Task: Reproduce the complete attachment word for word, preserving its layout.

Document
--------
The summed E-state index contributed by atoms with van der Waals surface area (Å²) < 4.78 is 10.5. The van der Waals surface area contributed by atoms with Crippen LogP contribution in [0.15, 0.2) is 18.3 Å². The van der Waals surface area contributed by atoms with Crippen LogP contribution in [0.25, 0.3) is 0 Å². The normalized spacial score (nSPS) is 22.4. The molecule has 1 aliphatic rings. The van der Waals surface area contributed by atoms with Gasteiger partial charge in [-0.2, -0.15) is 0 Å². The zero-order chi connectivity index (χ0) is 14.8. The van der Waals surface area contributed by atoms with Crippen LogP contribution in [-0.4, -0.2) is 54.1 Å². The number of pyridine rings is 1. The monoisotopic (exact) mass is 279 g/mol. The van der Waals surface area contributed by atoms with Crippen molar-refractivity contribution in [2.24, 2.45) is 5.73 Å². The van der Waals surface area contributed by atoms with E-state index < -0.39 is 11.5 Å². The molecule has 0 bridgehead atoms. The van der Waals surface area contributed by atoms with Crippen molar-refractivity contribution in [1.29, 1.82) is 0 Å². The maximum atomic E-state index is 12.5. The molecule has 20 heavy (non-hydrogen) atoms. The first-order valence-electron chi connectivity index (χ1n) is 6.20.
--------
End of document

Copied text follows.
The summed E-state index contributed by atoms with van der Waals surface area (Å²) < 4.78 is 10.5. The van der Waals surface area contributed by atoms with Crippen LogP contribution in [0.15, 0.2) is 18.3 Å². The van der Waals surface area contributed by atoms with Crippen LogP contribution in [0.25, 0.3) is 0 Å². The normalized spacial score (nSPS) is 22.4. The molecule has 1 aliphatic rings. The van der Waals surface area contributed by atoms with Gasteiger partial charge in [-0.2, -0.15) is 0 Å². The zero-order chi connectivity index (χ0) is 14.8. The van der Waals surface area contributed by atoms with Crippen LogP contribution in [-0.4, -0.2) is 54.1 Å². The number of pyridine rings is 1. The monoisotopic (exact) mass is 279 g/mol. The van der Waals surface area contributed by atoms with Crippen molar-refractivity contribution in [2.24, 2.45) is 5.73 Å². The van der Waals surface area contributed by atoms with E-state index < -0.39 is 11.5 Å². The molecule has 0 bridgehead atoms. The van der Waals surface area contributed by atoms with Crippen molar-refractivity contribution in [1.29, 1.82) is 0 Å². The maximum atomic E-state index is 12.5. The molecule has 20 heavy (non-hydrogen) atoms. The first-order valence-electron chi connectivity index (χ1n) is 6.20.